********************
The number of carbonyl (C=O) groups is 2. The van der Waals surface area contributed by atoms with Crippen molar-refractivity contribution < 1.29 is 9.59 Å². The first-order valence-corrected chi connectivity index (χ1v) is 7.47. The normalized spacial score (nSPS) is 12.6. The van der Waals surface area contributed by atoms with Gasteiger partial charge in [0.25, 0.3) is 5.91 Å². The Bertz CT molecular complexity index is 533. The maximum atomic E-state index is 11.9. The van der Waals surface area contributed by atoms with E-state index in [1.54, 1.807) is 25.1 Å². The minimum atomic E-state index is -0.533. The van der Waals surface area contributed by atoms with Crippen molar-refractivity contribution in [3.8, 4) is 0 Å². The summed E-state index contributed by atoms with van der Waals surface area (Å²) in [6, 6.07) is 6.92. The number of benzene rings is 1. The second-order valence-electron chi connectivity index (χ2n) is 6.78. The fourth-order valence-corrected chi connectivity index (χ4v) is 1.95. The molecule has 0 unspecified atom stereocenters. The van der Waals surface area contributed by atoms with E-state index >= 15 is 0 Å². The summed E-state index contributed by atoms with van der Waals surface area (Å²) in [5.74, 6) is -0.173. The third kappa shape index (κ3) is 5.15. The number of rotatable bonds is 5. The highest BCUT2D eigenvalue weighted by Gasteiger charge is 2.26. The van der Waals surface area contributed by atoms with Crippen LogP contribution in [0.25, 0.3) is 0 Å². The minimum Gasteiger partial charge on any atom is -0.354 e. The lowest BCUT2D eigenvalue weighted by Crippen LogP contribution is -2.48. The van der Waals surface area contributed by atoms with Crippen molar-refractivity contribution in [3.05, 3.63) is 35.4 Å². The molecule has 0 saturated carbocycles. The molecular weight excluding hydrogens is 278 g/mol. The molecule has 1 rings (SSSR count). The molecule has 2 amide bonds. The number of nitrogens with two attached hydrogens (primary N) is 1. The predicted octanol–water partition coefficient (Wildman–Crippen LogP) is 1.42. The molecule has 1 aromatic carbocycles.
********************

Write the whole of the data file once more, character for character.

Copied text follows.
The number of carbonyl (C=O) groups is 2. The van der Waals surface area contributed by atoms with Crippen molar-refractivity contribution < 1.29 is 9.59 Å². The first-order valence-corrected chi connectivity index (χ1v) is 7.47. The normalized spacial score (nSPS) is 12.6. The van der Waals surface area contributed by atoms with Gasteiger partial charge in [0.25, 0.3) is 5.91 Å². The Bertz CT molecular complexity index is 533. The maximum atomic E-state index is 11.9. The van der Waals surface area contributed by atoms with E-state index in [1.54, 1.807) is 25.1 Å². The minimum atomic E-state index is -0.533. The van der Waals surface area contributed by atoms with Crippen molar-refractivity contribution in [3.8, 4) is 0 Å². The summed E-state index contributed by atoms with van der Waals surface area (Å²) in [6, 6.07) is 6.92. The number of benzene rings is 1. The second-order valence-electron chi connectivity index (χ2n) is 6.78. The fourth-order valence-corrected chi connectivity index (χ4v) is 1.95. The molecule has 0 unspecified atom stereocenters. The van der Waals surface area contributed by atoms with E-state index >= 15 is 0 Å². The summed E-state index contributed by atoms with van der Waals surface area (Å²) in [5.74, 6) is -0.173. The third kappa shape index (κ3) is 5.15. The number of rotatable bonds is 5. The highest BCUT2D eigenvalue weighted by Gasteiger charge is 2.26. The van der Waals surface area contributed by atoms with Crippen LogP contribution in [0.25, 0.3) is 0 Å². The minimum Gasteiger partial charge on any atom is -0.354 e. The lowest BCUT2D eigenvalue weighted by Crippen LogP contribution is -2.48. The van der Waals surface area contributed by atoms with Crippen molar-refractivity contribution in [3.05, 3.63) is 35.4 Å². The molecule has 0 saturated carbocycles. The molecular weight excluding hydrogens is 278 g/mol. The molecule has 1 rings (SSSR count). The molecule has 2 amide bonds. The number of nitrogens with two attached hydrogens (primary N) is 1. The predicted octanol–water partition coefficient (Wildman–Crippen LogP) is 1.42. The molecule has 1 aromatic carbocycles.